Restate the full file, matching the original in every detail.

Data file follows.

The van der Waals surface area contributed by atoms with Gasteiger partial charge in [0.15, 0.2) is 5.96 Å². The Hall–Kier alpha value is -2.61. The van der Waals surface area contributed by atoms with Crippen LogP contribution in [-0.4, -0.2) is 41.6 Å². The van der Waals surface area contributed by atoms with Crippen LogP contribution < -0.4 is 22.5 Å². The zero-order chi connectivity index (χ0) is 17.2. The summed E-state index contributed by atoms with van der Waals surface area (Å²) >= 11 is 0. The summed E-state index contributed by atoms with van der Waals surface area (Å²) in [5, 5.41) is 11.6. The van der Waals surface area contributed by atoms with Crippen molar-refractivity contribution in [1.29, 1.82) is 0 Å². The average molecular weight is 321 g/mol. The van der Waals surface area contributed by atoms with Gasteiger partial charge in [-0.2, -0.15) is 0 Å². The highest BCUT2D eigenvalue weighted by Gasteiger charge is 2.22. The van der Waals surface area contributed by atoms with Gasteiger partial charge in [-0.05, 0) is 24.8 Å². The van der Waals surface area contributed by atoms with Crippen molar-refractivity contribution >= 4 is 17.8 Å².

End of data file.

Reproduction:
The van der Waals surface area contributed by atoms with Gasteiger partial charge in [0.15, 0.2) is 5.96 Å². The Hall–Kier alpha value is -2.61. The van der Waals surface area contributed by atoms with Crippen LogP contribution in [-0.4, -0.2) is 41.6 Å². The van der Waals surface area contributed by atoms with Crippen LogP contribution < -0.4 is 22.5 Å². The zero-order chi connectivity index (χ0) is 17.2. The summed E-state index contributed by atoms with van der Waals surface area (Å²) >= 11 is 0. The summed E-state index contributed by atoms with van der Waals surface area (Å²) in [5, 5.41) is 11.6. The van der Waals surface area contributed by atoms with Crippen molar-refractivity contribution in [1.29, 1.82) is 0 Å². The average molecular weight is 321 g/mol. The van der Waals surface area contributed by atoms with Gasteiger partial charge in [-0.2, -0.15) is 0 Å². The highest BCUT2D eigenvalue weighted by Gasteiger charge is 2.22. The van der Waals surface area contributed by atoms with Gasteiger partial charge in [-0.05, 0) is 24.8 Å². The van der Waals surface area contributed by atoms with Crippen molar-refractivity contribution >= 4 is 17.8 Å².